Baking Tape

Listen to “Baking Tape”


“You young whippersnappers have no idea how lucky you are,” said in a shaky old voice by an old radio fart pointing a cane, menacingly, in your direction.

I hope I never have to go back to the days of editing audio on reel-to-reel tape. While I sometimes miss the tactile nature of moving the tape back and forth manually and cutting with a razor blade, I oh-so-much-prefer “highlight and delete” on a digital editor. What took minutes, now takes seconds.

On top of the trials and tribulations of editing, tape was fragile and needed to be handled and stored with care. And, eventually, despite your best preservation efforts, tape gets old — dried-out, brittle, squeaky… What a pain!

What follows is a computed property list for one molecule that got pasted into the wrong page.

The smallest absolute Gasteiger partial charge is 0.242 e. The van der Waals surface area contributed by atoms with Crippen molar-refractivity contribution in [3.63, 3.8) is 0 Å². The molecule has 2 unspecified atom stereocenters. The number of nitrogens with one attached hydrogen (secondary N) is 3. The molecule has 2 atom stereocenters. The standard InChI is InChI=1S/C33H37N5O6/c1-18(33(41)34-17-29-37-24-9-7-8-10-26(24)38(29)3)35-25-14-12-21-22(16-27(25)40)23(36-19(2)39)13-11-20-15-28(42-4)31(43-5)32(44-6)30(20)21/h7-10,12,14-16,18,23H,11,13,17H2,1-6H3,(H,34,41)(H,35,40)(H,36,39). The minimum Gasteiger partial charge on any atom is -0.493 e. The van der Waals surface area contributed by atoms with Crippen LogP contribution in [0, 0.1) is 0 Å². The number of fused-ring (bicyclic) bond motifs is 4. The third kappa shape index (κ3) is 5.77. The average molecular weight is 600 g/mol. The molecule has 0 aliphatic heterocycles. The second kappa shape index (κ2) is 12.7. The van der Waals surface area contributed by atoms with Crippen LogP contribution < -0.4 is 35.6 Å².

Believe it or not, one method of salvaging old tape is baking. For reals. If you stick the tape in an oven following some very specific instructions, you stand a chance of  hearing what’s on the tape again.

On this edition of HowSound, a trip down memory…. okay, I’m not going to finish that…. a story about baking tape from Audiobrien, a commercial production house in Sydney, Australia. After listening, you’ll wipe your brow and say “Whew! Glad I don’t have to mess with tape.”

Rob Rosenthal

Rob Rosenthal

Rob Rosenthal is an independent producer and a teacher. He’s the host for the HowSound podcast - a joint project of PRX and Transom - on radio storytelling. He started and then ran the Salt Institute for Documentary Studies’ radio track for 11 years. And, he is now the lead teacher for the Transom Story Workshop, which launched in the fall of 2011.

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